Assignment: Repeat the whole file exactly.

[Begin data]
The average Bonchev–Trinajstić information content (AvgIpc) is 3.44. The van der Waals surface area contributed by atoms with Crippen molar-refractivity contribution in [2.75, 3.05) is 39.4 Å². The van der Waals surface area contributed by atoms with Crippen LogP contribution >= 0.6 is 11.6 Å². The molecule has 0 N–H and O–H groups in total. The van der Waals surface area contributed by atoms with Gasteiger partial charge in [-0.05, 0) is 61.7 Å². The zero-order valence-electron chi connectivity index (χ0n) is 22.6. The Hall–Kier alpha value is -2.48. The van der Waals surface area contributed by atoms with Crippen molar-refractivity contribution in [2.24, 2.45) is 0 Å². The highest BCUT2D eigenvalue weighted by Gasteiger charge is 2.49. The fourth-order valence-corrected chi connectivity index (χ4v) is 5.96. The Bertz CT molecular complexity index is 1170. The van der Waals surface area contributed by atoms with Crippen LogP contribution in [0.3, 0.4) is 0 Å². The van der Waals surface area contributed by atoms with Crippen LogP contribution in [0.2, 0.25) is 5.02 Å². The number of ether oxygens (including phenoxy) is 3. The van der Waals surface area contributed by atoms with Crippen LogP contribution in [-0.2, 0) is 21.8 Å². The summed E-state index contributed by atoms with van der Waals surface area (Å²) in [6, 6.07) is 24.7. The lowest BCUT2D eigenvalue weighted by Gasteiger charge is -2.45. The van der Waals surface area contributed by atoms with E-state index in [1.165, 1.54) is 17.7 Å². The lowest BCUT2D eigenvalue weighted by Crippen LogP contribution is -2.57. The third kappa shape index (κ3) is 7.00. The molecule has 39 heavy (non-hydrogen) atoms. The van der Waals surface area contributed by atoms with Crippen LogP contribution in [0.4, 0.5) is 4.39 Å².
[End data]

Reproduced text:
The average Bonchev–Trinajstić information content (AvgIpc) is 3.44. The van der Waals surface area contributed by atoms with Crippen molar-refractivity contribution in [2.75, 3.05) is 39.4 Å². The van der Waals surface area contributed by atoms with Crippen LogP contribution >= 0.6 is 11.6 Å². The molecule has 0 N–H and O–H groups in total. The van der Waals surface area contributed by atoms with Gasteiger partial charge in [-0.05, 0) is 61.7 Å². The zero-order valence-electron chi connectivity index (χ0n) is 22.6. The Hall–Kier alpha value is -2.48. The van der Waals surface area contributed by atoms with Crippen molar-refractivity contribution in [2.24, 2.45) is 0 Å². The highest BCUT2D eigenvalue weighted by Gasteiger charge is 2.49. The fourth-order valence-corrected chi connectivity index (χ4v) is 5.96. The Bertz CT molecular complexity index is 1170. The van der Waals surface area contributed by atoms with Crippen LogP contribution in [0.3, 0.4) is 0 Å². The van der Waals surface area contributed by atoms with Crippen LogP contribution in [0.2, 0.25) is 5.02 Å². The number of ether oxygens (including phenoxy) is 3. The van der Waals surface area contributed by atoms with Crippen LogP contribution in [-0.2, 0) is 21.8 Å². The summed E-state index contributed by atoms with van der Waals surface area (Å²) in [6, 6.07) is 24.7. The lowest BCUT2D eigenvalue weighted by Gasteiger charge is -2.45. The van der Waals surface area contributed by atoms with E-state index in [1.165, 1.54) is 17.7 Å². The lowest BCUT2D eigenvalue weighted by Crippen LogP contribution is -2.57. The third kappa shape index (κ3) is 7.00. The molecule has 39 heavy (non-hydrogen) atoms. The van der Waals surface area contributed by atoms with Crippen LogP contribution in [0.4, 0.5) is 4.39 Å².